We went for a walk – about four or five miles or so. This is what we saw. This is why we stress: pay attention to detail. There is much to see in life if you will only pay attention to detail, and the smallest things.
This is an old country road, covered in sand and gravel and dirt, rolling on clay across gentle green hills, studded with trees and pine. We used to live in ‘country’ but now they have built all around us. There is not much ‘country’ left and I have to walk a half mile just to get to this thing we are missing; this thing called ‘country and nature and things’.
We saw where they were building new buildings.
We saw a blackberry bush with blackberries. There were only three we could eat. The rest were covered in road dirt and construction dust; therefore were unable eat. They would not be safe.
One of the blackberries had grit inside. This reminds me of me.
We saw fields and woods and many wild flowers; there were purple and gold and blue. Many of the blue ones were quite beautiful, we would stoop to examine them in detail – never bothering them; just looking. They have their right and fight for life too. There was queens lace and angel lace – the small blue-white’s reflecting the sky – the even smaller pinpoints of blue – something similar to sage, only different. Tall ones, those.
We saw much honeysuckle. But the nectar was bad; we didn’t even bothering to taste. We could see it they were covered in dirt and road dust; and simply looked BAD.
During all our travels today we saw not one bee. Not a single one. Anywhere.
There was one little beautiful nest of flowers growing on a spiny plant; very small. They looked like orchids; yellow and white – and so very small. About as big as the end of my finger.
There were old buildings and such – just a few – and some of them were falling down. Me again.
We heard a jackass braying (a donkey, folks) – he wasn’t just braying, he was screaming for help. We listened for a while; he was in some distant field; we couldn’t see what was going on. We didn’t stop to help him and eventually he must have calmed down, for we heard him no more on the return from our walk.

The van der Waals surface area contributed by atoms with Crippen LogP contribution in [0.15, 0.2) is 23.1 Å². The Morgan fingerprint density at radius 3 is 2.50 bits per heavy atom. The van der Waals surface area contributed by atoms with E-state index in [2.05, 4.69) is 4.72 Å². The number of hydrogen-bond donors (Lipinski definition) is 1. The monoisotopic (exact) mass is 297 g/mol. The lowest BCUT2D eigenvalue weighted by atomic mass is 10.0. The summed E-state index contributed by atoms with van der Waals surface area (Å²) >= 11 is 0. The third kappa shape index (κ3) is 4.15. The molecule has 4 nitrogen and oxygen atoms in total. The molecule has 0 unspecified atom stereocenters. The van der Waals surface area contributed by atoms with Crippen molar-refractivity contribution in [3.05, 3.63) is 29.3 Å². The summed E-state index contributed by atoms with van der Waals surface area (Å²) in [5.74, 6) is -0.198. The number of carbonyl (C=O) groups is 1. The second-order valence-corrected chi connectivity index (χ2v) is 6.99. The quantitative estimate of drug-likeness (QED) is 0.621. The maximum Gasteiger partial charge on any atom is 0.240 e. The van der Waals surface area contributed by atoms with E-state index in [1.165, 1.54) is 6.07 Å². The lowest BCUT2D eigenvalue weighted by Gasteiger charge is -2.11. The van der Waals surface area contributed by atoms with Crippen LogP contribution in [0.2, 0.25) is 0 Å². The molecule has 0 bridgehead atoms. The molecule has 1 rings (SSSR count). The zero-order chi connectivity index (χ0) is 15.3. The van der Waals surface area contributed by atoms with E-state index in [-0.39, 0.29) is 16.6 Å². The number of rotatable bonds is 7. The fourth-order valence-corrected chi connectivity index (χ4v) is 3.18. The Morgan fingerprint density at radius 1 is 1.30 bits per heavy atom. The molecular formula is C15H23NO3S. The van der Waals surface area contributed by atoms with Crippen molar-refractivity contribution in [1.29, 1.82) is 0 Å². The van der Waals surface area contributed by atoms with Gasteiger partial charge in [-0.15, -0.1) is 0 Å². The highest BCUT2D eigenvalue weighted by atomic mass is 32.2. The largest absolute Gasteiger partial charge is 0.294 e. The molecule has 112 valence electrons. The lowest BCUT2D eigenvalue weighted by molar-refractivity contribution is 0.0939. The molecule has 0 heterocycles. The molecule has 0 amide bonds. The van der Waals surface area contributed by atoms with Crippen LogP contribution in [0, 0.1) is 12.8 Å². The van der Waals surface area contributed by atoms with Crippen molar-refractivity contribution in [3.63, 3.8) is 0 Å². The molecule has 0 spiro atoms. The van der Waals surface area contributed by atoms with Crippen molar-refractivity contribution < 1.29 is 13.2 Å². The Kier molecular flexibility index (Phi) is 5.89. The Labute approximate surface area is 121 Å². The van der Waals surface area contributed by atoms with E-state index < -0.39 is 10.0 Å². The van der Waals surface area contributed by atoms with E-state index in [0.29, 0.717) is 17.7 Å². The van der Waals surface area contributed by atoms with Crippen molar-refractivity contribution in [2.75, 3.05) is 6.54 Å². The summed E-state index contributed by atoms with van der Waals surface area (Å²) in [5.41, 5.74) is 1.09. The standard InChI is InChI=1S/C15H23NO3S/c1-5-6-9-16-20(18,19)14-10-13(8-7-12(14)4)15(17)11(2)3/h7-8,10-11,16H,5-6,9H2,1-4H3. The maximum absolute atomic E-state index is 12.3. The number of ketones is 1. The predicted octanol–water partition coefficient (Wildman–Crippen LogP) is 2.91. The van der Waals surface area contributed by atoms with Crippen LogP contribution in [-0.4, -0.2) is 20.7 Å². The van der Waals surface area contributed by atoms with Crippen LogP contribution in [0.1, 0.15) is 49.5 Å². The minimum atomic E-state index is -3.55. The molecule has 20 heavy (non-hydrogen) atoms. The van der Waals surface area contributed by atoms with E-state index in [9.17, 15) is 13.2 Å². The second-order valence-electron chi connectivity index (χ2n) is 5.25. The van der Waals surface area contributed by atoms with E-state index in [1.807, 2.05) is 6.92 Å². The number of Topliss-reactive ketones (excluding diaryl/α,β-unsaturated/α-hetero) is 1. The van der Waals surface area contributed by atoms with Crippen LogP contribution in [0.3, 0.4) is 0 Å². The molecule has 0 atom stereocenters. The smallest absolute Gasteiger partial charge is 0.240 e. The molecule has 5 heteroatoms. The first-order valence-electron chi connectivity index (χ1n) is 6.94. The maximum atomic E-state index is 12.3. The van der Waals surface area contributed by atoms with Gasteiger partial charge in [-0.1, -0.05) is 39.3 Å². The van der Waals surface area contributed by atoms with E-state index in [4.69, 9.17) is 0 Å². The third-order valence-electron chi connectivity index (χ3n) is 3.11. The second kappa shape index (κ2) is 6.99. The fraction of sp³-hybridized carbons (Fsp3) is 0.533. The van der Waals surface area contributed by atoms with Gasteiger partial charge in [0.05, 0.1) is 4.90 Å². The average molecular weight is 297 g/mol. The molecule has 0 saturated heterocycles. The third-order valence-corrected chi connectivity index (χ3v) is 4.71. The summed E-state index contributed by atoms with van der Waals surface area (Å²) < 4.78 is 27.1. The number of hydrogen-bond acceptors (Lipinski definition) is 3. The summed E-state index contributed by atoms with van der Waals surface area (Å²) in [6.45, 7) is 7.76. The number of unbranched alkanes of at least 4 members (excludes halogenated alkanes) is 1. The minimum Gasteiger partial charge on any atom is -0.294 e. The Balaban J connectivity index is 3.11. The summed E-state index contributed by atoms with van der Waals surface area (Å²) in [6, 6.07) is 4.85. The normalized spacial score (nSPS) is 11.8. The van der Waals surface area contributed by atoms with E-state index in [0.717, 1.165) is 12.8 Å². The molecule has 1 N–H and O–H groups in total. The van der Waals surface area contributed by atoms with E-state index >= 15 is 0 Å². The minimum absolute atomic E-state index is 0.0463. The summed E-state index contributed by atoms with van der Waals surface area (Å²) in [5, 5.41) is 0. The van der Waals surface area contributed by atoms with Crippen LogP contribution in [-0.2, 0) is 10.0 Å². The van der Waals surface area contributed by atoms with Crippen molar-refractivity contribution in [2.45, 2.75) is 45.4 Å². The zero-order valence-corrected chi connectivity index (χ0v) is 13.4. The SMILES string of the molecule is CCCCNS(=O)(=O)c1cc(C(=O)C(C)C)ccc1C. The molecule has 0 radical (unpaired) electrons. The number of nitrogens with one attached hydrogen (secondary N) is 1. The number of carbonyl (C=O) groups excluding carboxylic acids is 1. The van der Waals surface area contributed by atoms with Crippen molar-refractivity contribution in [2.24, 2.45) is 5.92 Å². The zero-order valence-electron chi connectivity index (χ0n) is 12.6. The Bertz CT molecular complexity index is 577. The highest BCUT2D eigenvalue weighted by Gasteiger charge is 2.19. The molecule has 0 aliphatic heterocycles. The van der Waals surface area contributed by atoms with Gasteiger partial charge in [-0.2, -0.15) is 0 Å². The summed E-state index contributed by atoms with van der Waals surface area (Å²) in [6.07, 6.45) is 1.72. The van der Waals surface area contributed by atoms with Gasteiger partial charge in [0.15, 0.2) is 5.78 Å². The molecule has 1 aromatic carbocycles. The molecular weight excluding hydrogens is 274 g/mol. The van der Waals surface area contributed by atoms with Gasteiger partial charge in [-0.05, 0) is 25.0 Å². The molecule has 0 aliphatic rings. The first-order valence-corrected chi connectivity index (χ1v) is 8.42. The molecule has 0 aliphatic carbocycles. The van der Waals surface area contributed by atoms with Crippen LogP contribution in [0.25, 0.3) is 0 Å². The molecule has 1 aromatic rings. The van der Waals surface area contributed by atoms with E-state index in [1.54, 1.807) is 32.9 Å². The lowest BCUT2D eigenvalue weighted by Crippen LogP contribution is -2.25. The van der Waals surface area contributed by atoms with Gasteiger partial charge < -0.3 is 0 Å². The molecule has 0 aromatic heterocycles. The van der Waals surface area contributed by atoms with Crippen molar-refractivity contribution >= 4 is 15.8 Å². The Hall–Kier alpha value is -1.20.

We saw much trash.
We saw an electric fence; freshly strung – about a year ago, I figure, studying the ground around where the posts had been sunk. They were tall and black and beautiful, and the wire was white all around.
They raise horses there; out on the country road – in some places, that is.
Wandering on (growing quite tired, but ending before we got to the goal in sight in our mind, we continued on, carrying our stick – our cane – for those moments when we would grow weak.)
We walk like an old man now; no longer Soldier strutting. And we looked around.
We saw many dead 13 year cicadas. Their wings are amber and gold. Many were just that: a thorax, and those amber gold wings of theirs.
We saw an old tree that reminded us of our parasol trees; it was in full bloom, but the flowers were white and the tree spindly.
That’s when we noticed no bees. And we looked for them VERY hard, for our yard was full of bees come this spring. Where have they all gone? We listened for their humming (a sound that fills the air around my house come spring) – but nothing. Just the birds chirping and the occasional sound of a rushing car.